A charming and laugh-out-loud novel by Lauren Graham, beloved star of Parenthood and Gilmore Girls, about an aspiring actress trying to make it in mid-nineties New York City.
Synopsis from Goodreads
Here are some of my favourite quotes from the show:
Lorelai: My mother — she was here. I can feel it. Smell that? The room smells like guilt and Chanel No. 5.
Rory: You set my alarm for 5:15 a.m.
Lorelai: I know, and I did it for purely practical reasons.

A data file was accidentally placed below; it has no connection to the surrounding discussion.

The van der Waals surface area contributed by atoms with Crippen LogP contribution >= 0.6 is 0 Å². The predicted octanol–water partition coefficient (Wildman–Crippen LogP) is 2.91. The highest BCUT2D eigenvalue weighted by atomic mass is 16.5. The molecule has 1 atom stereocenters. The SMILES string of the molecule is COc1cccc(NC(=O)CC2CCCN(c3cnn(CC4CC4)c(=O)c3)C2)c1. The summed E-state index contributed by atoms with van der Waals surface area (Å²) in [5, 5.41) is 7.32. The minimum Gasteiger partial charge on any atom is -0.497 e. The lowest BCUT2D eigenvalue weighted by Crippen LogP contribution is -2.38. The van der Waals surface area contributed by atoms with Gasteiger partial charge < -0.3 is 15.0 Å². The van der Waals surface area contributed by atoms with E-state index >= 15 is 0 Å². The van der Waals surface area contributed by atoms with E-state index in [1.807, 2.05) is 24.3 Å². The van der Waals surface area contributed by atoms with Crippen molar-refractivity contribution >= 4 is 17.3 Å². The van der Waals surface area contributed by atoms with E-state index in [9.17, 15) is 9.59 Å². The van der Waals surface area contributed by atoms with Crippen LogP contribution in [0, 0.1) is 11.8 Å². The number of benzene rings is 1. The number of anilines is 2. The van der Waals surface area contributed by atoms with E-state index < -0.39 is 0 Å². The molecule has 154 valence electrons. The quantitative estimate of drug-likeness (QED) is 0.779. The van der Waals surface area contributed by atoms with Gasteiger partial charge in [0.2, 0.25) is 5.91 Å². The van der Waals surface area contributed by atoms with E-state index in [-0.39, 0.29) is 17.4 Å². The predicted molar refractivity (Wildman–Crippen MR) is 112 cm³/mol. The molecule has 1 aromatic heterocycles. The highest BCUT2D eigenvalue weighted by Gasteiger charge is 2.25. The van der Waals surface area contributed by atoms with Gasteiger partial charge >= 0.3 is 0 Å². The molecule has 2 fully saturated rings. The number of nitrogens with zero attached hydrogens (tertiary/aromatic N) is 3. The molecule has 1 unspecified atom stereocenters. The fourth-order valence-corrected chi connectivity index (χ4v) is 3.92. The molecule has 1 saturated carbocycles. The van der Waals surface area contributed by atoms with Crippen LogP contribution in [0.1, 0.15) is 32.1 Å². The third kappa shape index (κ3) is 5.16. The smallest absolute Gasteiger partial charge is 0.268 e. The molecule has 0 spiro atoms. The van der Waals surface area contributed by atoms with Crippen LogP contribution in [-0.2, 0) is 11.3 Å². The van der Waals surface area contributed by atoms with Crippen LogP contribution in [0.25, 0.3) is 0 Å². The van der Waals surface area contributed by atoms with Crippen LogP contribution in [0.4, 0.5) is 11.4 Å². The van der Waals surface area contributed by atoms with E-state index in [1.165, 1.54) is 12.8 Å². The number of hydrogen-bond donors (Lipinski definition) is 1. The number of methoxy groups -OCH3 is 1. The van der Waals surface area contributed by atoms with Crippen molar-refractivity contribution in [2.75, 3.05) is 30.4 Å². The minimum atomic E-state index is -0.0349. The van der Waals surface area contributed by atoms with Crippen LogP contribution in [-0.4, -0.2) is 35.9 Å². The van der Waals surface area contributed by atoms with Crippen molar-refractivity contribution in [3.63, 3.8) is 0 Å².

Rory: Which are?
Lorelai: My alarm is just not as reliable as your scream.
Lorelai: You have to sleep. It’s what keeps you pretty.
Rory: Who cares if I’m pretty if I fail my finals?
Lorelai: O-kay. You’ve got this so completely backwards.
Lorelai: My life stinks. Hey, let’s look into each other’s eyes and say “I wish I were you” at exactly the same time — maybe we’ll pull a Freaky Friday.
Rory: Or we can just pretend that we did and you can go around acting really immature. Oh, wait.